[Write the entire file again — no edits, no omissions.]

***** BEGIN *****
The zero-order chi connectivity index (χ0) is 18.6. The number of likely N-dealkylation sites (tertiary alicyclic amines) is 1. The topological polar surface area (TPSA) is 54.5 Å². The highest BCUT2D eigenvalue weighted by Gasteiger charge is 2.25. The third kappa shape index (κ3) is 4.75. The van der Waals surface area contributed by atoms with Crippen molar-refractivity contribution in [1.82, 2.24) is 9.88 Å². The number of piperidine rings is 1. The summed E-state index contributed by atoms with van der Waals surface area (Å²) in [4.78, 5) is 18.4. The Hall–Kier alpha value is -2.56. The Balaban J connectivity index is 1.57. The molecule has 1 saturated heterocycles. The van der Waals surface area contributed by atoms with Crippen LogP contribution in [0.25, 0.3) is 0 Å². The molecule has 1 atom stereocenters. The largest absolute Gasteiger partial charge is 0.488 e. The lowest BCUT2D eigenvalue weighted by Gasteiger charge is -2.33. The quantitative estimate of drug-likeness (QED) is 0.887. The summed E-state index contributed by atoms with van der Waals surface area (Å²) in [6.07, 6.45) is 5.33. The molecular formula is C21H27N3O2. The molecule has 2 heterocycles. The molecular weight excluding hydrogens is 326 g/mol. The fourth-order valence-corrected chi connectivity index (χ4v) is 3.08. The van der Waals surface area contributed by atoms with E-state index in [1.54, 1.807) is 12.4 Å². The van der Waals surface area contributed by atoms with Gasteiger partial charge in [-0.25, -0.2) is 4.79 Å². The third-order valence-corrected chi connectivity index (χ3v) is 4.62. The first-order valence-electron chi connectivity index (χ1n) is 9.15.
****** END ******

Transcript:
The zero-order chi connectivity index (χ0) is 18.6. The number of likely N-dealkylation sites (tertiary alicyclic amines) is 1. The topological polar surface area (TPSA) is 54.5 Å². The highest BCUT2D eigenvalue weighted by Gasteiger charge is 2.25. The third kappa shape index (κ3) is 4.75. The van der Waals surface area contributed by atoms with Crippen molar-refractivity contribution in [1.82, 2.24) is 9.88 Å². The number of piperidine rings is 1. The summed E-state index contributed by atoms with van der Waals surface area (Å²) in [4.78, 5) is 18.4. The Hall–Kier alpha value is -2.56. The Balaban J connectivity index is 1.57. The molecule has 1 saturated heterocycles. The van der Waals surface area contributed by atoms with Crippen LogP contribution in [0.25, 0.3) is 0 Å². The molecule has 1 atom stereocenters. The largest absolute Gasteiger partial charge is 0.488 e. The lowest BCUT2D eigenvalue weighted by Gasteiger charge is -2.33. The quantitative estimate of drug-likeness (QED) is 0.887. The summed E-state index contributed by atoms with van der Waals surface area (Å²) in [6.07, 6.45) is 5.33. The molecular formula is C21H27N3O2. The molecule has 2 heterocycles. The molecular weight excluding hydrogens is 326 g/mol. The fourth-order valence-corrected chi connectivity index (χ4v) is 3.08. The van der Waals surface area contributed by atoms with E-state index in [1.54, 1.807) is 12.4 Å². The van der Waals surface area contributed by atoms with Gasteiger partial charge in [-0.25, -0.2) is 4.79 Å². The third-order valence-corrected chi connectivity index (χ3v) is 4.62. The first-order valence-electron chi connectivity index (χ1n) is 9.15.